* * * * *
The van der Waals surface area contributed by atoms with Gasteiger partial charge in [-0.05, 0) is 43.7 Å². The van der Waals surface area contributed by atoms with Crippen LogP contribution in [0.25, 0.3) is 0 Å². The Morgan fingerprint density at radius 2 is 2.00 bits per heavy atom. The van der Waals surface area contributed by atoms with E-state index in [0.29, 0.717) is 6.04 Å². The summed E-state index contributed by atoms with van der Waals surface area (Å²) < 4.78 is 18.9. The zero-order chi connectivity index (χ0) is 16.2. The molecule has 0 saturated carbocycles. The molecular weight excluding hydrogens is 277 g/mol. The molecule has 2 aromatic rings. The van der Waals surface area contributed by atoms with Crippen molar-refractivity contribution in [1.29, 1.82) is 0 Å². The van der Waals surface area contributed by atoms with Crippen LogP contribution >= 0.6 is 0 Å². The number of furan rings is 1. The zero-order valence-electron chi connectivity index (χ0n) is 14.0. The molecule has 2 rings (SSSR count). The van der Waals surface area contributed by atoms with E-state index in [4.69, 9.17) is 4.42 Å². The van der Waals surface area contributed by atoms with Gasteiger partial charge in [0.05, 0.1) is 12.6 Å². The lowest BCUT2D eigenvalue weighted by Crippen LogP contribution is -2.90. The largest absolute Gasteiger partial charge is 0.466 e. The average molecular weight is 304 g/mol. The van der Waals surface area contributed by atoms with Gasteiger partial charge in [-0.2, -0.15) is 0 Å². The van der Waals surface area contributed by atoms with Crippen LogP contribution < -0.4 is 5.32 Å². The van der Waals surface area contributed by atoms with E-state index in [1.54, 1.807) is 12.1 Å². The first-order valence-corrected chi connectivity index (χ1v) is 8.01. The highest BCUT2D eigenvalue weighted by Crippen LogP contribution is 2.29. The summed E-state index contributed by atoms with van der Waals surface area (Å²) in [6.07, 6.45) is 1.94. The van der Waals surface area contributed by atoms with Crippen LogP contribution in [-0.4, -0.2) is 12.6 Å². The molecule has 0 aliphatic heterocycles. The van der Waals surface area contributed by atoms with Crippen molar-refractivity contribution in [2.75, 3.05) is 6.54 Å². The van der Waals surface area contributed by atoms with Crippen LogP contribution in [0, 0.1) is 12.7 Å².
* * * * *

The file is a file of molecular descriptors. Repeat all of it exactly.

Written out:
The van der Waals surface area contributed by atoms with Gasteiger partial charge in [-0.05, 0) is 43.7 Å². The van der Waals surface area contributed by atoms with Crippen LogP contribution in [0.25, 0.3) is 0 Å². The Morgan fingerprint density at radius 2 is 2.00 bits per heavy atom. The van der Waals surface area contributed by atoms with E-state index in [0.29, 0.717) is 6.04 Å². The summed E-state index contributed by atoms with van der Waals surface area (Å²) < 4.78 is 18.9. The zero-order chi connectivity index (χ0) is 16.2. The molecule has 0 saturated carbocycles. The molecular weight excluding hydrogens is 277 g/mol. The molecule has 2 aromatic rings. The van der Waals surface area contributed by atoms with Crippen molar-refractivity contribution in [1.29, 1.82) is 0 Å². The van der Waals surface area contributed by atoms with Crippen LogP contribution >= 0.6 is 0 Å². The number of furan rings is 1. The zero-order valence-electron chi connectivity index (χ0n) is 14.0. The molecule has 2 rings (SSSR count). The van der Waals surface area contributed by atoms with E-state index in [4.69, 9.17) is 4.42 Å². The van der Waals surface area contributed by atoms with Gasteiger partial charge in [0.05, 0.1) is 12.6 Å². The lowest BCUT2D eigenvalue weighted by Crippen LogP contribution is -2.90. The largest absolute Gasteiger partial charge is 0.466 e. The average molecular weight is 304 g/mol. The van der Waals surface area contributed by atoms with Gasteiger partial charge in [-0.2, -0.15) is 0 Å². The van der Waals surface area contributed by atoms with Crippen LogP contribution < -0.4 is 5.32 Å². The van der Waals surface area contributed by atoms with E-state index in [1.54, 1.807) is 12.1 Å². The first-order valence-corrected chi connectivity index (χ1v) is 8.01. The highest BCUT2D eigenvalue weighted by Crippen LogP contribution is 2.29. The summed E-state index contributed by atoms with van der Waals surface area (Å²) in [6.07, 6.45) is 1.94. The van der Waals surface area contributed by atoms with Crippen LogP contribution in [-0.4, -0.2) is 12.6 Å². The molecule has 0 aliphatic heterocycles. The van der Waals surface area contributed by atoms with Crippen molar-refractivity contribution in [2.75, 3.05) is 6.54 Å². The van der Waals surface area contributed by atoms with Crippen LogP contribution in [0, 0.1) is 12.7 Å².